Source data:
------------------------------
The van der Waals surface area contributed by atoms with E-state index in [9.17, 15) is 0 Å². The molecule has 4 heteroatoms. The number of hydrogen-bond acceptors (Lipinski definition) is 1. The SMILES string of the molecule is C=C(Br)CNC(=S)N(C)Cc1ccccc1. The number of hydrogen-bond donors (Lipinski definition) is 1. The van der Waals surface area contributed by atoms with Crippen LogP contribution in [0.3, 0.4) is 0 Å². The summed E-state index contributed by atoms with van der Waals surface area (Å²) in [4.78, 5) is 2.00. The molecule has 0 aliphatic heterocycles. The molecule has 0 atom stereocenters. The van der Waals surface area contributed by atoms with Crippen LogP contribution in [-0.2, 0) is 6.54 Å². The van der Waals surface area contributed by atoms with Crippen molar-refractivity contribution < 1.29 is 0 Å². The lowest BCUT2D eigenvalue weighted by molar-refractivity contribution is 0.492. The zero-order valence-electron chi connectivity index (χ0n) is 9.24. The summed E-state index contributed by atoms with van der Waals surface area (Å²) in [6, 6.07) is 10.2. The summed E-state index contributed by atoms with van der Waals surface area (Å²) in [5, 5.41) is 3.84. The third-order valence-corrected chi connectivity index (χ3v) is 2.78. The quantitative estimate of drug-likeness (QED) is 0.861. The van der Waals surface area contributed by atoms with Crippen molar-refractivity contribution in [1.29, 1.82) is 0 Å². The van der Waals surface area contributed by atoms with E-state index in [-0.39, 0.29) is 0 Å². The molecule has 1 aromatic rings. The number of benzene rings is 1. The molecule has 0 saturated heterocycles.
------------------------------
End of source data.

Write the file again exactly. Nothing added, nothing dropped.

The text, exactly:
The van der Waals surface area contributed by atoms with E-state index in [9.17, 15) is 0 Å². The molecule has 4 heteroatoms. The number of hydrogen-bond acceptors (Lipinski definition) is 1. The SMILES string of the molecule is C=C(Br)CNC(=S)N(C)Cc1ccccc1. The number of hydrogen-bond donors (Lipinski definition) is 1. The van der Waals surface area contributed by atoms with Crippen LogP contribution in [0.3, 0.4) is 0 Å². The summed E-state index contributed by atoms with van der Waals surface area (Å²) in [4.78, 5) is 2.00. The molecule has 0 aliphatic heterocycles. The molecule has 0 atom stereocenters. The van der Waals surface area contributed by atoms with Crippen LogP contribution in [-0.2, 0) is 6.54 Å². The van der Waals surface area contributed by atoms with Crippen molar-refractivity contribution < 1.29 is 0 Å². The lowest BCUT2D eigenvalue weighted by molar-refractivity contribution is 0.492. The zero-order valence-electron chi connectivity index (χ0n) is 9.24. The summed E-state index contributed by atoms with van der Waals surface area (Å²) in [6, 6.07) is 10.2. The summed E-state index contributed by atoms with van der Waals surface area (Å²) in [5, 5.41) is 3.84. The third-order valence-corrected chi connectivity index (χ3v) is 2.78. The quantitative estimate of drug-likeness (QED) is 0.861. The van der Waals surface area contributed by atoms with Crippen molar-refractivity contribution in [1.29, 1.82) is 0 Å². The van der Waals surface area contributed by atoms with E-state index in [-0.39, 0.29) is 0 Å². The molecule has 1 aromatic rings. The number of benzene rings is 1. The molecule has 0 saturated heterocycles.